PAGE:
What has four paws, a high energy level, and a strong work ethic? You guessed it, the Border Collie! A popular pet nowadays, this beautiful canine was originally bred in Scotland as a working dog. This medium-sized herding canine is one of the smartest dog breeds there is! Those that aren’t pets are often used for search and rescue, one UK Border Collie saving the life of a woman who’d been missing for two nights. Border Collies are still using their shepherding skills to this day! A Florida company even trains these dogs to chase geese away from people’s lawns.
Border Collie Characteristics
The Border Collie is a double-coated dog breed sporting an athletic build. That agile physique isn’t just for show; throughout its life span, this sheepdog will require daily exercise to satisfy its immense storage of energy. Their keen, alert expression suits their responsive and intelligent nature. This dog breed enjoys a long life (generally 12-15 years), even if not as long as the mighty Chihuahua (which has an average life expectancy of 15-20 years).
You might occasionally spot a Border Collie crouched, head down, giving you — or perhaps a child — an intense stare. These dogs are famous for their “herding eye,” which they use to intimidate flocks of sheep. This dog breed even has a tendency to herd children if not trained otherwise!
Border Collie Size
The Border Collie is an agile, medium-sized breed. Males will often grow to between 19 and 22 inches. For females, their final height usually lands between 18 and 21 inches. An average adult Border Collie will weigh between 30 and 55 pounds.
Border Collie Personality
The personality of a Border Collie is defined by its intelligence. This brainpower influences the other aspects of the animal’s character, making them tenacious, energetic, and keen. Border Collies are eager to please and highly responsive to commands. In competitions, you may spot them looking up at their owner expectantly, waiting for the next task.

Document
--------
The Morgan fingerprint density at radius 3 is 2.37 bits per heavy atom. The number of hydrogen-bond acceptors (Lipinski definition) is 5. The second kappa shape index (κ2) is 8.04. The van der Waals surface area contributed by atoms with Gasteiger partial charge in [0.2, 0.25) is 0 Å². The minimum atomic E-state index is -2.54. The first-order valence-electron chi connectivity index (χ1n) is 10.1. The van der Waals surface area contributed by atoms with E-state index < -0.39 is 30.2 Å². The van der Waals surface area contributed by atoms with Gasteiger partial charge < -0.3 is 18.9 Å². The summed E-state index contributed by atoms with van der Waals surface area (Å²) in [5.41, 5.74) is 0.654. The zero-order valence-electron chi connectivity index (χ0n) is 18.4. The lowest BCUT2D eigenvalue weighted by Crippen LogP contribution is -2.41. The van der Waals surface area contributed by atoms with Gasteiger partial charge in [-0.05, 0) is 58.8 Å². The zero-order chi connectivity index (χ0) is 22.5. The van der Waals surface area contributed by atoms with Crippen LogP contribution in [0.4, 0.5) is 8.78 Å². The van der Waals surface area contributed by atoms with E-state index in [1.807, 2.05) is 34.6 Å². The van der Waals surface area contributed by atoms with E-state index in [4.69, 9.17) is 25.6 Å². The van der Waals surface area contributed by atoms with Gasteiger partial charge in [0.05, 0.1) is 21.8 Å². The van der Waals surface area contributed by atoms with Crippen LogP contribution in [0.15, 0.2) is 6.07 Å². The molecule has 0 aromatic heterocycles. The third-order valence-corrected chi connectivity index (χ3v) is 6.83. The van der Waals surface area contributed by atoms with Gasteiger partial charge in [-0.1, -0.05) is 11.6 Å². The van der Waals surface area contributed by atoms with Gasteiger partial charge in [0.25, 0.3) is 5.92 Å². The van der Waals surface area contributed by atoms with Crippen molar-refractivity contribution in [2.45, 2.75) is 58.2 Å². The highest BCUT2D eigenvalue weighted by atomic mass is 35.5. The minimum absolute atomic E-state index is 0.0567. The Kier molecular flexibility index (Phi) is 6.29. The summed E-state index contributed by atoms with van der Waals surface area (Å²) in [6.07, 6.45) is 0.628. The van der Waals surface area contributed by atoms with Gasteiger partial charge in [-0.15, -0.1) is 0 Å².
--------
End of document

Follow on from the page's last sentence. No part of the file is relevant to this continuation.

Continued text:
The herding dog breed might be the smartest canine out there. Stanley Coren, a canine neuropsychology professor at the University of British Columbia, named the Border Collie the smartest of all pooches in his book The Intelligence of Dogs. Using command retention as a marker of intellect, Coren evaluated 110 animals, each a different dog breed, in conjunction with the assessments of over 200 professional dog obedience judges. The Border Collie was able to obey (with a 95% success rate) new orders that were repeated fewer than five times.
Border Collie Exercise
Exercise is one of the most important aspects of caring for a Border Collie. The herding dog breed has had over a hundred years of genetic reinforcement to provide them with intelligence, agility, and a high energy level to perform a job (wrangling sheep) that they generally no longer have to do. This is why Border Collies are not recommended for pet owners who may be unable to provide their dogs with high amounts of exercise.
Border Collies are not the first hounds to be bred for work. Saint Bernards were originally used as rescue dogs in mountain regions, and Akitas served as hunters in Japan. Dog breeds that originate from performing these types of jobs retain the energy reserves needed to carry them out. Even when there’s no work to be done!
Exercising For at Least 2 Hours a Day
Just how much exercise will you have to give a Border Collie? The short answer is way more than the average breed. Generally, you should give your Border Collie a minimum of two hours of exercise per day. Any additional physical stimulation you can provide these dogs with will be even better!